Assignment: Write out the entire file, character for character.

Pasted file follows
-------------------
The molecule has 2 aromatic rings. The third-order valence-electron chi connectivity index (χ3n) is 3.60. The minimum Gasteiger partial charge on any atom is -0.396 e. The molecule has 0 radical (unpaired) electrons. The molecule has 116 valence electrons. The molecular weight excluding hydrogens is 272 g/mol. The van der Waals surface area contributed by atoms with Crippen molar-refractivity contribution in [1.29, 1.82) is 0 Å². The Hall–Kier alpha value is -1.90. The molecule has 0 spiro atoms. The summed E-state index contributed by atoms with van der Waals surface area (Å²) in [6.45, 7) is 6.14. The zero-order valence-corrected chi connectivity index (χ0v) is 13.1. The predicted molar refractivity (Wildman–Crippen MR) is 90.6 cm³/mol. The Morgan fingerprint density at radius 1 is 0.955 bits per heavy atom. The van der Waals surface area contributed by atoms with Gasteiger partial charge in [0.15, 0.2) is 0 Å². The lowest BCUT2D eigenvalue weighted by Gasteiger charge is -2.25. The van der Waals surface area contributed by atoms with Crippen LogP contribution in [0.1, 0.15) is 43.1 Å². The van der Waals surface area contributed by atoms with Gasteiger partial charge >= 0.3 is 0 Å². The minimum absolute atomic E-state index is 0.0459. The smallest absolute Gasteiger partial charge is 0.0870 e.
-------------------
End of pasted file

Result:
The molecule has 2 aromatic rings. The third-order valence-electron chi connectivity index (χ3n) is 3.60. The minimum Gasteiger partial charge on any atom is -0.396 e. The molecule has 0 radical (unpaired) electrons. The molecule has 116 valence electrons. The molecular weight excluding hydrogens is 272 g/mol. The van der Waals surface area contributed by atoms with Crippen molar-refractivity contribution in [1.29, 1.82) is 0 Å². The Hall–Kier alpha value is -1.90. The molecule has 0 spiro atoms. The summed E-state index contributed by atoms with van der Waals surface area (Å²) in [6.45, 7) is 6.14. The zero-order valence-corrected chi connectivity index (χ0v) is 13.1. The predicted molar refractivity (Wildman–Crippen MR) is 90.6 cm³/mol. The Morgan fingerprint density at radius 1 is 0.955 bits per heavy atom. The van der Waals surface area contributed by atoms with Gasteiger partial charge in [0.15, 0.2) is 0 Å². The lowest BCUT2D eigenvalue weighted by Gasteiger charge is -2.25. The van der Waals surface area contributed by atoms with Crippen LogP contribution in [0.1, 0.15) is 43.1 Å². The van der Waals surface area contributed by atoms with Gasteiger partial charge >= 0.3 is 0 Å². The minimum absolute atomic E-state index is 0.0459. The smallest absolute Gasteiger partial charge is 0.0870 e.